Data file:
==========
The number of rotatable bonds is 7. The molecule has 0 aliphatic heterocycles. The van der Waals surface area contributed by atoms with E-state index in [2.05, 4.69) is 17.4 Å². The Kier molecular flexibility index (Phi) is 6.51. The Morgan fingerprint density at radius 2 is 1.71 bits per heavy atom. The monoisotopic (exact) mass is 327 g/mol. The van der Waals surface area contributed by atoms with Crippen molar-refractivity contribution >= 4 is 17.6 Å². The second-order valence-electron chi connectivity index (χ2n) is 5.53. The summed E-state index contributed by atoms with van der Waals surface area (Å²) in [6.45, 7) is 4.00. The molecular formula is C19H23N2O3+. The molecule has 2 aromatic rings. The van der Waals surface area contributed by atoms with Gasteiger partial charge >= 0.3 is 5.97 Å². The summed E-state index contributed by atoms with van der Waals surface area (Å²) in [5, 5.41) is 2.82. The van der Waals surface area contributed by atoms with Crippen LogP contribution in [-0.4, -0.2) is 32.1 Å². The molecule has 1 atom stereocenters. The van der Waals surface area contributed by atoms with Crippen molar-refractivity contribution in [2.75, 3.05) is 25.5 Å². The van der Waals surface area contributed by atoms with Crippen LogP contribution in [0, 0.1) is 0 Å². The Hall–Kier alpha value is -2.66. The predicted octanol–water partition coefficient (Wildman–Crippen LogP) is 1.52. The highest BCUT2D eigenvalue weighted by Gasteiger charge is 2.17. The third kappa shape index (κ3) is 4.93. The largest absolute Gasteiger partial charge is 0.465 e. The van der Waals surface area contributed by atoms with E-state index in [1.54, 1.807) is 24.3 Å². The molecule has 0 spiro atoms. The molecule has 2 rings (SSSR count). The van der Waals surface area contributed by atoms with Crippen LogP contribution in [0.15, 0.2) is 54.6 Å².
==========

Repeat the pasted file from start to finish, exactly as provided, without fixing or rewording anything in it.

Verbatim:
The number of rotatable bonds is 7. The molecule has 0 aliphatic heterocycles. The van der Waals surface area contributed by atoms with E-state index in [2.05, 4.69) is 17.4 Å². The Kier molecular flexibility index (Phi) is 6.51. The Morgan fingerprint density at radius 2 is 1.71 bits per heavy atom. The monoisotopic (exact) mass is 327 g/mol. The van der Waals surface area contributed by atoms with Crippen molar-refractivity contribution >= 4 is 17.6 Å². The second-order valence-electron chi connectivity index (χ2n) is 5.53. The summed E-state index contributed by atoms with van der Waals surface area (Å²) in [6.45, 7) is 4.00. The molecular formula is C19H23N2O3+. The molecule has 2 aromatic rings. The van der Waals surface area contributed by atoms with Gasteiger partial charge >= 0.3 is 5.97 Å². The summed E-state index contributed by atoms with van der Waals surface area (Å²) in [5, 5.41) is 2.82. The van der Waals surface area contributed by atoms with Crippen LogP contribution in [-0.4, -0.2) is 32.1 Å². The molecule has 1 atom stereocenters. The van der Waals surface area contributed by atoms with Crippen molar-refractivity contribution in [2.75, 3.05) is 25.5 Å². The van der Waals surface area contributed by atoms with Crippen LogP contribution in [0, 0.1) is 0 Å². The Hall–Kier alpha value is -2.66. The predicted octanol–water partition coefficient (Wildman–Crippen LogP) is 1.52. The highest BCUT2D eigenvalue weighted by Gasteiger charge is 2.17. The third kappa shape index (κ3) is 4.93. The largest absolute Gasteiger partial charge is 0.465 e. The van der Waals surface area contributed by atoms with E-state index in [1.54, 1.807) is 24.3 Å². The molecule has 0 spiro atoms. The molecule has 2 rings (SSSR count). The van der Waals surface area contributed by atoms with Crippen LogP contribution in [0.15, 0.2) is 54.6 Å².